Patricia Lee in Singapore

SINGAPORE, March 7 (Complinet)  -  In an emerging market such as China, where its codes of market conduct oftentimes fail to keep up with market developments, shareholders and investors dabbling in its equities market remain largely unprotected. Even then, the lack of protection has far from become a deterrent to them. The reason, according to Zhengjun Zhang, senior research fellow at the Development Research Center of the State Council of China, was due mainly to the rush for returns from the country’s burgeoning albeit nascent equities market, which has continued to see rapid growth in new firms seeking an initial public offering.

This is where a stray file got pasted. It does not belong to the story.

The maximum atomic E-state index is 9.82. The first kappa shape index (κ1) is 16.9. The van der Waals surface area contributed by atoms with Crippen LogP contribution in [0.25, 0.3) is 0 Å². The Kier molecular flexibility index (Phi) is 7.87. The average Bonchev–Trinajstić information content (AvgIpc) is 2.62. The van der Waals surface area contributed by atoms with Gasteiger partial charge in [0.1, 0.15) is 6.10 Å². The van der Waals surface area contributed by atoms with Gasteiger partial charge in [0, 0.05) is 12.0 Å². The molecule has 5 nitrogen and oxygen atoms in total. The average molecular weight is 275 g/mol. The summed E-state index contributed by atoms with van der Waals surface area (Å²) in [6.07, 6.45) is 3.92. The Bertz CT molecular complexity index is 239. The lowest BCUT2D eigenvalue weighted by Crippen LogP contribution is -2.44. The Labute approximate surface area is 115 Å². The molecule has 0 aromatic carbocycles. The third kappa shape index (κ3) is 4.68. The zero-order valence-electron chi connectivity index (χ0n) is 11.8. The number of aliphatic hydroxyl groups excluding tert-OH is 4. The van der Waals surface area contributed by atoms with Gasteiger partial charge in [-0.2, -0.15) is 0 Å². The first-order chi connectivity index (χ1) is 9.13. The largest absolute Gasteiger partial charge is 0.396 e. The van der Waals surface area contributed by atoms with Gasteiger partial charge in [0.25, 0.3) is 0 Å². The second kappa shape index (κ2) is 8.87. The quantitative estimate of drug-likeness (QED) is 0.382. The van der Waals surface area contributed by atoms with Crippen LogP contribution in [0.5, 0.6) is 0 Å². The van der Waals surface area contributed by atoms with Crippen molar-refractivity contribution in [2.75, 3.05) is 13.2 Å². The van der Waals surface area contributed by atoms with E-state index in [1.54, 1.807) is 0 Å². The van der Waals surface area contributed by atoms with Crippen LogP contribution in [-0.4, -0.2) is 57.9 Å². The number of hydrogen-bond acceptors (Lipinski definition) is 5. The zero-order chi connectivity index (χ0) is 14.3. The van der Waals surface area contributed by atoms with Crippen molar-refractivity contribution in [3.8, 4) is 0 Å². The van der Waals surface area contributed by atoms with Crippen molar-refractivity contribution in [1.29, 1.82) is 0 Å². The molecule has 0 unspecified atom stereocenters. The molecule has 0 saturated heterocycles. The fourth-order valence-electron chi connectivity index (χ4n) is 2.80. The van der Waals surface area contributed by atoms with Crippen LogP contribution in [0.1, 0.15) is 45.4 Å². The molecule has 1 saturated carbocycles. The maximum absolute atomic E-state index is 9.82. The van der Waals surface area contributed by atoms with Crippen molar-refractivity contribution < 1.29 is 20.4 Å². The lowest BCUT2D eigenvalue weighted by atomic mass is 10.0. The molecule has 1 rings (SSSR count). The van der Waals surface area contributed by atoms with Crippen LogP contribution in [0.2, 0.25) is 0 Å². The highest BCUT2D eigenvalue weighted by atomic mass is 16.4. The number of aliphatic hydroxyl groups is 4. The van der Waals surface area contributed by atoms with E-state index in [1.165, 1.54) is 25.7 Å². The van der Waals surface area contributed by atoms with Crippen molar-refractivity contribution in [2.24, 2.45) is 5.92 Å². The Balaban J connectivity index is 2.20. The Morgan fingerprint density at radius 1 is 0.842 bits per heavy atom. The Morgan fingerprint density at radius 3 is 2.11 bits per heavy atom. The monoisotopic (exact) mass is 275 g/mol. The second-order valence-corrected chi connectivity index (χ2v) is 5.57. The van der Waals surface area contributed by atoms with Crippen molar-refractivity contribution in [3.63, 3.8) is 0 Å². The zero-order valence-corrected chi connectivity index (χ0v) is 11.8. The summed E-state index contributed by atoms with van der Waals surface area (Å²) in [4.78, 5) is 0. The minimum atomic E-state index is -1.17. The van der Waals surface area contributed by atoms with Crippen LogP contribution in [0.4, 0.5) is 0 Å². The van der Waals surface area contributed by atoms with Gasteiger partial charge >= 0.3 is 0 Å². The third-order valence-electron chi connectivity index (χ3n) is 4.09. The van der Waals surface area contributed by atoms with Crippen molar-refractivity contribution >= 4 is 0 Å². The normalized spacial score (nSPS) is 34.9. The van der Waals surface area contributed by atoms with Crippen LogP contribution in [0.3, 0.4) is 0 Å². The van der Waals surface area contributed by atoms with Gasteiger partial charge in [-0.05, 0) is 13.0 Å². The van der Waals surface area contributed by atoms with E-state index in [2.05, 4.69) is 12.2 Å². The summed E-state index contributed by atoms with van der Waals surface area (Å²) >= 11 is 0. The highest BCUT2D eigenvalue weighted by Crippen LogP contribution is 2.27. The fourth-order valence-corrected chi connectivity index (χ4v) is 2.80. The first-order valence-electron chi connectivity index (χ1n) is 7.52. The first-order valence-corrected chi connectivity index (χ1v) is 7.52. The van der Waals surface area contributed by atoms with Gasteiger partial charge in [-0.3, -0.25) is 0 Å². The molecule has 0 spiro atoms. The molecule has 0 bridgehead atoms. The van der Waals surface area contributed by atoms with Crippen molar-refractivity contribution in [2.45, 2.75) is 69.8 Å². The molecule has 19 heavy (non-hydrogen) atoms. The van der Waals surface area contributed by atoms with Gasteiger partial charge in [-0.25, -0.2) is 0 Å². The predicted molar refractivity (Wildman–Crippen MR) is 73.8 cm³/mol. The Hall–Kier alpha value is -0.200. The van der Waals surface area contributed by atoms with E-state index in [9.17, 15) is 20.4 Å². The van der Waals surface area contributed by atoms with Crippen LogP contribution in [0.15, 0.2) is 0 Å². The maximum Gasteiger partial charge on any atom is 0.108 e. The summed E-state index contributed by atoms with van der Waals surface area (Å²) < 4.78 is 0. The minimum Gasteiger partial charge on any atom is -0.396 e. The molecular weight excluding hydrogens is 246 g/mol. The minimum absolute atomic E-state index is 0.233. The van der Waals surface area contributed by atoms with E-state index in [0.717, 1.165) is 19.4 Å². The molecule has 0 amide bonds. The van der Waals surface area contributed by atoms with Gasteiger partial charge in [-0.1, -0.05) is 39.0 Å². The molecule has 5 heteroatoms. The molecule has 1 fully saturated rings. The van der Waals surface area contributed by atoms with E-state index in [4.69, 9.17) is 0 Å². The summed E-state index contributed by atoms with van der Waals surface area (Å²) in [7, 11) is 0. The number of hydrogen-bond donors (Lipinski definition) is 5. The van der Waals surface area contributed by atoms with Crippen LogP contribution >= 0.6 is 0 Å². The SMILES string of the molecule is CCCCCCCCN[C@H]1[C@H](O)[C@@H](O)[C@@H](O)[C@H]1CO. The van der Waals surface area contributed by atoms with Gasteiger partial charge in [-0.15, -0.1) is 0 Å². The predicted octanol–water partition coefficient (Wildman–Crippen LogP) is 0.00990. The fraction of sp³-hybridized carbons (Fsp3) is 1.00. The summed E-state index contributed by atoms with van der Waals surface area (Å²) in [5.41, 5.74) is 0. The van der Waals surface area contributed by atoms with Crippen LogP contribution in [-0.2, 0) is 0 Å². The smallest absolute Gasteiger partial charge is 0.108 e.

A study of China’s corporate governance models adopted by Chinese listed firms and company law-governed non-listed firms reveals a number of features unique to the country whose history in corporate governance dates back to the early 1990s and follows closely that of Japan’s model.

The most striking feature of China’s corporate governance model, and perhaps a fundamental flaw, is a shareholding structure dominated by controlling shareholders, Zhang, whose center advises the government on economic matters, told Complinet in an interview. (more…)